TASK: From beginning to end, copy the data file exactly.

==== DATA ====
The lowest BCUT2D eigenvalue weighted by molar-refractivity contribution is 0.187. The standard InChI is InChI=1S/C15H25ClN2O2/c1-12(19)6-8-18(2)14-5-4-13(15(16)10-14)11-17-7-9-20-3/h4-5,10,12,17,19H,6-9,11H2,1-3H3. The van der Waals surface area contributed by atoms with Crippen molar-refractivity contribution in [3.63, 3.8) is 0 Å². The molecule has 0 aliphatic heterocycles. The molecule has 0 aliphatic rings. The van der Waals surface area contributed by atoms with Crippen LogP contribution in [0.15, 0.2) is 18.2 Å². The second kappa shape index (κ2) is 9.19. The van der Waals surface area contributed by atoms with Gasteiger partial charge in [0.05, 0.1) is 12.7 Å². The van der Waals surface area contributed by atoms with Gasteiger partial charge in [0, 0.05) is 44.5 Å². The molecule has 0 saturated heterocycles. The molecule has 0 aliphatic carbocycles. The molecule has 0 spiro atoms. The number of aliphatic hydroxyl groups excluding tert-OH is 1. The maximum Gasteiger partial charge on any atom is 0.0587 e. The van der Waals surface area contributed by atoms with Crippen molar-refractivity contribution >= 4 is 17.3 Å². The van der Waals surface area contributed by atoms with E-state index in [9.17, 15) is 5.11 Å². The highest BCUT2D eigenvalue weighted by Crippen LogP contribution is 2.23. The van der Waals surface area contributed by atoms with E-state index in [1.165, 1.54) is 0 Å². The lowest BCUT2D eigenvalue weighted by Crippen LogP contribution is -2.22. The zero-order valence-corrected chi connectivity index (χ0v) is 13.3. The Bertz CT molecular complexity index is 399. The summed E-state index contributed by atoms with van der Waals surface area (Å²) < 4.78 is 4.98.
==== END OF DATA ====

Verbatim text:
The lowest BCUT2D eigenvalue weighted by molar-refractivity contribution is 0.187. The standard InChI is InChI=1S/C15H25ClN2O2/c1-12(19)6-8-18(2)14-5-4-13(15(16)10-14)11-17-7-9-20-3/h4-5,10,12,17,19H,6-9,11H2,1-3H3. The van der Waals surface area contributed by atoms with Crippen molar-refractivity contribution in [3.63, 3.8) is 0 Å². The molecule has 0 aliphatic heterocycles. The molecule has 0 aliphatic rings. The van der Waals surface area contributed by atoms with Crippen LogP contribution in [0.15, 0.2) is 18.2 Å². The second kappa shape index (κ2) is 9.19. The van der Waals surface area contributed by atoms with Gasteiger partial charge in [0.05, 0.1) is 12.7 Å². The van der Waals surface area contributed by atoms with Gasteiger partial charge in [0, 0.05) is 44.5 Å². The molecule has 0 saturated heterocycles. The molecule has 0 aliphatic carbocycles. The molecule has 0 spiro atoms. The number of aliphatic hydroxyl groups excluding tert-OH is 1. The maximum Gasteiger partial charge on any atom is 0.0587 e. The van der Waals surface area contributed by atoms with Crippen molar-refractivity contribution >= 4 is 17.3 Å². The van der Waals surface area contributed by atoms with E-state index in [9.17, 15) is 5.11 Å². The highest BCUT2D eigenvalue weighted by Crippen LogP contribution is 2.23. The van der Waals surface area contributed by atoms with E-state index in [1.165, 1.54) is 0 Å². The lowest BCUT2D eigenvalue weighted by Crippen LogP contribution is -2.22. The zero-order valence-corrected chi connectivity index (χ0v) is 13.3. The Bertz CT molecular complexity index is 399. The summed E-state index contributed by atoms with van der Waals surface area (Å²) < 4.78 is 4.98.